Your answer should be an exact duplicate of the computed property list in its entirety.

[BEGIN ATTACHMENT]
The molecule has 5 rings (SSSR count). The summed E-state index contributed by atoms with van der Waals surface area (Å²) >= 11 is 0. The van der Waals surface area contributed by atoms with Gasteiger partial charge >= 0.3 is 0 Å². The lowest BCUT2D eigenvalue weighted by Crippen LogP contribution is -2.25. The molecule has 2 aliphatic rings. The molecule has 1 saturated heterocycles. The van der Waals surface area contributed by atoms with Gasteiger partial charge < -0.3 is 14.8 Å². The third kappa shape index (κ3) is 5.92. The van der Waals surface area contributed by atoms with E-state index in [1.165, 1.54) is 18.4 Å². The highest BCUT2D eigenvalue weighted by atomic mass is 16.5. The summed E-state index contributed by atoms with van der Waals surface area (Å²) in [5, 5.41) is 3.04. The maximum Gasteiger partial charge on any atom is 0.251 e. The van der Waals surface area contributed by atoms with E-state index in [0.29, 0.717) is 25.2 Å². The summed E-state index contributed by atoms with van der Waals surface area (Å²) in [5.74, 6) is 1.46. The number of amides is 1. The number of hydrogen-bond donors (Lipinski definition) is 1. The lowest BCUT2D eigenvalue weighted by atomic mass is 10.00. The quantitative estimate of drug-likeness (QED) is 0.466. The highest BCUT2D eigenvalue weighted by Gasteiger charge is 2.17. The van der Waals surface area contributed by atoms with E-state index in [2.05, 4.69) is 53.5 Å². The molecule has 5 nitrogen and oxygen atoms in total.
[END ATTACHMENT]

The molecule has 5 rings (SSSR count). The summed E-state index contributed by atoms with van der Waals surface area (Å²) >= 11 is 0. The van der Waals surface area contributed by atoms with Gasteiger partial charge >= 0.3 is 0 Å². The lowest BCUT2D eigenvalue weighted by Crippen LogP contribution is -2.25. The molecule has 2 aliphatic rings. The molecule has 1 saturated heterocycles. The van der Waals surface area contributed by atoms with Gasteiger partial charge < -0.3 is 14.8 Å². The third kappa shape index (κ3) is 5.92. The van der Waals surface area contributed by atoms with E-state index in [1.165, 1.54) is 18.4 Å². The highest BCUT2D eigenvalue weighted by atomic mass is 16.5. The summed E-state index contributed by atoms with van der Waals surface area (Å²) in [5, 5.41) is 3.04. The maximum Gasteiger partial charge on any atom is 0.251 e. The van der Waals surface area contributed by atoms with E-state index in [0.29, 0.717) is 25.2 Å². The summed E-state index contributed by atoms with van der Waals surface area (Å²) in [5.74, 6) is 1.46. The number of amides is 1. The number of hydrogen-bond donors (Lipinski definition) is 1. The lowest BCUT2D eigenvalue weighted by atomic mass is 10.00. The quantitative estimate of drug-likeness (QED) is 0.466. The highest BCUT2D eigenvalue weighted by Gasteiger charge is 2.17. The van der Waals surface area contributed by atoms with E-state index in [2.05, 4.69) is 53.5 Å². The molecule has 5 nitrogen and oxygen atoms in total.